Injured athletes' perceptions of and satisfaction with the social support provided by their coaches and teammates during rehabilitation
Corbillon, Fabien Erwan
Master of Science
SubjectAthletes rehabilitation (Psychological aspects)
Sports injuries (Psychological aspects)
Social support (Rehabilitation)
MetadataShow full item record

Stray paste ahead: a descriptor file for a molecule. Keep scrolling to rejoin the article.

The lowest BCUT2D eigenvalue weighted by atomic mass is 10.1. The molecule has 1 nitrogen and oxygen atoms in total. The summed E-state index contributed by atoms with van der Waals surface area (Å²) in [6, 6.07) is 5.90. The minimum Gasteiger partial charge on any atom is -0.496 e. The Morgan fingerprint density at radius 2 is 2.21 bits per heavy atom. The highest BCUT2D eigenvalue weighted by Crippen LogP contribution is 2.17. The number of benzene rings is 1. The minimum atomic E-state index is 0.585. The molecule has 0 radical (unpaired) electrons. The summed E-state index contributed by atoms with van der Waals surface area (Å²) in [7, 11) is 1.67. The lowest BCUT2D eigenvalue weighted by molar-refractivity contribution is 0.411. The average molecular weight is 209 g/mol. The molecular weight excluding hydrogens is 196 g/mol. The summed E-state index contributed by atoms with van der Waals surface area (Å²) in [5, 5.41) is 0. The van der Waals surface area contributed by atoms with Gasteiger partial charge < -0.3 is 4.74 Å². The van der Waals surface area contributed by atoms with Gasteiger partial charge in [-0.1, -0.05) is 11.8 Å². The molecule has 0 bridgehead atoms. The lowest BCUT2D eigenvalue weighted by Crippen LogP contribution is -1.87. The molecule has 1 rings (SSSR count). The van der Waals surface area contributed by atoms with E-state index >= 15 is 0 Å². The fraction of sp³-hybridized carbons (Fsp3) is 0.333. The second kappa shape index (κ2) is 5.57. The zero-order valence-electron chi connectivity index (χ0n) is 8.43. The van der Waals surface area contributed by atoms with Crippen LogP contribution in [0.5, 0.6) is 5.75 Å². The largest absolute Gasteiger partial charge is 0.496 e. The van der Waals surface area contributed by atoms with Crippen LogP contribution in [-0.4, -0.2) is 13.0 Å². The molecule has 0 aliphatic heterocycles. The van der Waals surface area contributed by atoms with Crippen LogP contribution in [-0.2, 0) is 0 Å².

The primary purpose of this study was to assess injured athletes’ perceptions of and satisfaction with the social support provided by their coaches and teammates. Seventy two varsity student-athletes (26 females, 46 males) completed the Rehabilitation Social Support Survey. This instrument, a modified form of the Social Support Survey, was used to determine for each type of social support the athlete’s satisfaction, its availability, and its contribution to the athlete’s well-being. A MANOVA was used to determine if significant differences existed for the athletes’ evaluations of the three variables support (composed of the eight types of social support), effect (composed of the satisfaction, the availability, and the contribution to the athlete’s well-being) and source (composed of the coaches and the teammates). The MANOVA analysis determined a main effect of the variable effect. Pillai’s trace=6.S24. p<.01. and a main effect of the variable support. Pillai’s trace=6.824. p<.O1. on the injured athletes’ evaluations of the social support they perceived. The MANOVA analysis also revealed an interaction effect between the support and the effect variables, Pillai’s trace=2.410, p<.05, and an interaction effect between the support and the source variables. Pillai’s trace-2.866, p<05. Results showed that the benefits of the social support that injured athletes perceived are dependent on the athlete’s expectations about the provider, the athlete’s satisfaction with the social support provided, and the availability of the social support. The more satisfied the athletes were about the social support provided, the more beneficial it was for their well-being. Similarly, the more the athletes perceived the social support was available, the more satisfied they were. Differences between the coaches and the teammates were found. For seven of the eight types of social support, teammates provided more satisfying support, their support was also more available and it contributed more to the injured athletes’ well-being. The MANOVA, by calculating the mean between the three components of the effect variable (satisfaction, availability and contribution of each type of the social support), also revealed that injured athletes evaluated the listening support as having the highest mean; while they evaluate the tangible support as the lowest mean of all the type of social support.